|Census-designated place (CDP)|
Brooks' historic railroad depot
Location of Brooks, Oregon
|• Total||0.5 sq mi (1.3 km2)|
|• Land||0.5 sq mi (1.3 km2)|
|• Water||0.0 sq mi (0.0 km2)|
|Elevation||184 ft (56 m)|
|Population (2010)U.S. Census|
|• Density||807.0/sq mi (311.6/km2)|
|Time zone||Pacific (PST) (UTC-8)|
|• Summer (DST)||PDT (UTC-7)|
|Area code(s)||503 and 971|
|GNIS feature ID||1118111|
Brooks is an unincorporated community in Marion County, Oregon, United States. For statistical purposes, the United States Census Bureau has defined Brooks as a census-designated place (CDP). The census definition of the area may not precisely correspond to local understanding of the area with the same name. As of the 2010 census the population was 398. Brooks is part of the Salem Metropolitan Statistical Area.
Brooks was a station on the Southern Pacific Railroad main line (now the Union Pacific) through the Willamette Valley. The station was named for early settler Linus Brooks, who came to Oregon from Illinois in 1850. He was born in Ohio in 1805. Brooks post office was established in 1871, about the time the railroad reached the community. Brooks was platted with 30 blocks in 1878 and had 135 residents at that time. The community did not grow appreciably and it never incorporated.
As of the census of 2000, there were 410 people, 152 households, and 112 families residing in the CDP. The population density was 807.0 people per square mile (310.4/km²). There were 158 housing units at an average density of 311.0 per square mile (119.6/km²). The racial makeup of the CDP was 82.68% White, 0.24% African American, 1.22% Native American, 0.24% Pacific Islander, 15.12% from other races, and 0.49% from two or more races. Hispanic or Latino of any race were 22.20% of the population.
There were 152 households out of which 30.3% had children under the age of 18 living with them, 59.9% were married couples living together, 9.9% had a female householder with no husband present, and 25.7% were non-families. 24.3% of all households were made up of individuals and 11.2% had someone living alone who was 65 years of age or older. The average household size was 2.70 and the average family size was 3.19.
In the CDP the population was spread out with 26.1% under the age of 18, 9.3% from 18 to 24, 28.5% from 25 to 44, 20.0% from 45 to 64, and 16.1% who were 65 years of age or older. The median age was 35 years. For every 100 females there were 104.0 males. For every 100 females age 18 and over, there were 95.5 males.
The median income for a household in the CDP was $25,938, and the median income for a family was $26,318. Males had a median income of $27,375 versus $18,750 for females. The per capita income for the CDP was $12,008. About 12.1% of families and 10.4% of the population were below the poverty line, including 10.4% of those under age 18 and 18.9% of those age 65 or over.
For planning purposes, Brooks and the community of Hopmere together form an Urban Unincorporated Community, as designated by Marion County. The area's economy has been traditionally based on agriculture. NORPAC, a fruit and vegetable processor, is the largest industrial property in Brooks. Covanta Energy runs a waste-to-energy garbage burning facility in Brooks that handles municipal solid waste from around the county.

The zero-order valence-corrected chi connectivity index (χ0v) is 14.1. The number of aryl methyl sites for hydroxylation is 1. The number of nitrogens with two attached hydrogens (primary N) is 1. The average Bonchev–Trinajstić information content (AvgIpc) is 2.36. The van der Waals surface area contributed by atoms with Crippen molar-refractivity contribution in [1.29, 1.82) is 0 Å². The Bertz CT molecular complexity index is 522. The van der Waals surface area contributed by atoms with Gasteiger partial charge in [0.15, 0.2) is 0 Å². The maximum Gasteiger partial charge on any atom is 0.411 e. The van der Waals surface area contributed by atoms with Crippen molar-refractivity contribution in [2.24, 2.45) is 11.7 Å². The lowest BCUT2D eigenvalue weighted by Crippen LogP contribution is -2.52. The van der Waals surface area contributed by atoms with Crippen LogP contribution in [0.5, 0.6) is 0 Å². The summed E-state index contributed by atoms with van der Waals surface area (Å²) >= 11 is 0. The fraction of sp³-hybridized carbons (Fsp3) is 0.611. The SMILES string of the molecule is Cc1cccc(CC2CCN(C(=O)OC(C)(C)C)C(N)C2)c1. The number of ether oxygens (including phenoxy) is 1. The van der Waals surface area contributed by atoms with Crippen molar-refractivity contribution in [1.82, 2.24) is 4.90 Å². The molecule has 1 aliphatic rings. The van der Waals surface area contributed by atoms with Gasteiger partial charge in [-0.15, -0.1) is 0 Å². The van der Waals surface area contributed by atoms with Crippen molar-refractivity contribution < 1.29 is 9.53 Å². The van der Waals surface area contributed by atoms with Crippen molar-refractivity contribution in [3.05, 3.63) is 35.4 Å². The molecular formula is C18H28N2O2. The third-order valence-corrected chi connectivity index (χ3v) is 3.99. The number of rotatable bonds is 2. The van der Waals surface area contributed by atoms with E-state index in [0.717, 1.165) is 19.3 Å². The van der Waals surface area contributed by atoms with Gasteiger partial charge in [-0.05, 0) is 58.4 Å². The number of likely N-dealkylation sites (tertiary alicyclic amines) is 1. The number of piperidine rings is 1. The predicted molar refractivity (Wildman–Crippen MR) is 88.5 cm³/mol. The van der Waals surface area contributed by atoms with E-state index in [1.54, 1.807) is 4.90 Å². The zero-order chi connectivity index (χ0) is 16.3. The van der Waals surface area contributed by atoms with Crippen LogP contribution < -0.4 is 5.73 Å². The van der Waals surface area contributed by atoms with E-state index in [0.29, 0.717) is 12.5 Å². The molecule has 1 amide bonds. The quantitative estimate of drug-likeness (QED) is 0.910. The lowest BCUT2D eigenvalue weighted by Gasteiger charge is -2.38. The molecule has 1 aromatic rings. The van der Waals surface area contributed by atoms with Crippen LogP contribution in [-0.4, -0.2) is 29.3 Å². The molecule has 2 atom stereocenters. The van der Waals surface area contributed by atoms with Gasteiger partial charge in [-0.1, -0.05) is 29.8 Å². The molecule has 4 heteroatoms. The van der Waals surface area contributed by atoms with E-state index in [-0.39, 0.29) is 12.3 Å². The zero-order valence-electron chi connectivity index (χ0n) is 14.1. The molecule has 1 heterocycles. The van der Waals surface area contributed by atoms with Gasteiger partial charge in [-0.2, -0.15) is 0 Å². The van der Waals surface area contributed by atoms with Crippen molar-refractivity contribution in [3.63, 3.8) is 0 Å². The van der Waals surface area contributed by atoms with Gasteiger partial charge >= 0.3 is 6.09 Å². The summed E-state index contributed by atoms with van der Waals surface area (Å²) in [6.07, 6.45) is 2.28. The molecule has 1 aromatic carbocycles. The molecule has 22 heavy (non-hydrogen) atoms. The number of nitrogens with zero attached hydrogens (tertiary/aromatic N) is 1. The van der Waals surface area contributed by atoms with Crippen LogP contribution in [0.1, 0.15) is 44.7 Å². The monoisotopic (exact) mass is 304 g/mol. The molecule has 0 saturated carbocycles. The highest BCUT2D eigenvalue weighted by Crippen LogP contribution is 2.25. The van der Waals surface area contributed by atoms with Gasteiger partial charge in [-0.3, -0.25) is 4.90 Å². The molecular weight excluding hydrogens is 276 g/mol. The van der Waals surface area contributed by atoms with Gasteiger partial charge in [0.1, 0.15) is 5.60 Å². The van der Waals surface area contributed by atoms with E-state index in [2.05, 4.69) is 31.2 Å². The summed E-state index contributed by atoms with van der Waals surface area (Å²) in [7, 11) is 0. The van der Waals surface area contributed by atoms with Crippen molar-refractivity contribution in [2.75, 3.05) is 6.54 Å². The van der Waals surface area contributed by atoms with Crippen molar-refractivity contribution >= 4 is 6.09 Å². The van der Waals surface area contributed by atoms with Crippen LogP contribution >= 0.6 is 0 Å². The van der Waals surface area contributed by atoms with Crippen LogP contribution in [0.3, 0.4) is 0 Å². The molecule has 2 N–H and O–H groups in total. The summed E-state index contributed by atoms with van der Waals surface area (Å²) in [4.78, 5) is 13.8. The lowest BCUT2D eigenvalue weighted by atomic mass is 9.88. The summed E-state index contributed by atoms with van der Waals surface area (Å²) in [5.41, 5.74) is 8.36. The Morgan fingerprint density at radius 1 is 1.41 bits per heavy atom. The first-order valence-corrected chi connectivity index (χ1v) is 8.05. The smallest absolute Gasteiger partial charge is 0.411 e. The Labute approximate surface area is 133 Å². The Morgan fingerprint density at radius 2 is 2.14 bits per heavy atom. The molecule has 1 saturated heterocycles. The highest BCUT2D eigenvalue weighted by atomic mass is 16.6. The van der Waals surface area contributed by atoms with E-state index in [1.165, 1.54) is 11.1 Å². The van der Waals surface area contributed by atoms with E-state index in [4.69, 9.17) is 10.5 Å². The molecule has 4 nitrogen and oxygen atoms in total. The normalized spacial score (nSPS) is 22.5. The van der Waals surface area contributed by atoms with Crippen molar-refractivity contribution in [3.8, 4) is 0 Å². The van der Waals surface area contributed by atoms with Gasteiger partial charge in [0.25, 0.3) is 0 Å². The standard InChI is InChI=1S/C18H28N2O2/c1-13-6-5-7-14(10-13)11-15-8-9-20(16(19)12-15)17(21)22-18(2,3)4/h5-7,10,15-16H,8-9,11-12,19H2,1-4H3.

Museums and other points of interest
Brooks is the home of the transportation museum Antique Powerland. The Brooks Historical Society is located in the former Brooks Southern Pacific railroad depot on the Antique Powerland property.
Brooks is served by the Gervais School District, which includes the grade 2-4 Brooks Elementary School. Students from Brooks attend middle and high school in Gervais. Brooks also is the home of the private Willamette Valley Christian School. The Chemeketa Community College Brooks campus specializes in training of public safety students and professionals.
- George Schoener, rose breeder
- "American FactFinder". United States Census Bureau. Retrieved 2008-01-31.
- "US Board on Geographic Names". United States Geological Survey. 2007-10-25. Retrieved 2008-01-31.
- "Brooks". Geographic Names Information System. United States Geological Survey. November 28, 1980. Retrieved 2011-02-15.
- Oregon Atlas & Gazetteer (7th ed.). Yarmouth, Maine: DeLorme. 2008. p. 28. ISBN 0-89933-347-8.
- McArthur, Lewis A.; McArthur, Lewis L. (2003) [First published 1928]. Oregon Geographic Names (7th ed.). Portland, Oregon: Oregon Historical Society Press. p. 115. ISBN 9780875952772. OCLC 53075956.
- "Brooks-Hopmere Community Plan". Marion County, Oregon. Retrieved 2011-02-15.
- Lowry, Robert; Kenneth Munford; Harriet Moore (1979). "Railroading in the Lower Willamette Valley". Benton County Historical Society and Museum. Retrieved 2011-02-15.
- "US Gazetteer files: 2010, 2000, and 1990". United States Census Bureau. 2011-02-12. Retrieved 2011-04-23.
- "Marion County Waste-To-Energy Facility Information". Marion County, Oregon. Retrieved 2011-02-15.
- Friedman, Ralph (1990). In Search of Western Oregon (2nd ed.). Caldwell, Idaho: The Caxton Printers, Ltd. p. 474. ISBN 0-87004-332-3.
- "History". Brooks Historical Society. Retrieved 2011-02-15.
- "Chemeketa Brooks". Chemeketa Community College. Retrieved 2011-02-15.
- Historic images of Brooks from Salem Public Library
- Brooks Historical Society
- Images of Brooks from Flickr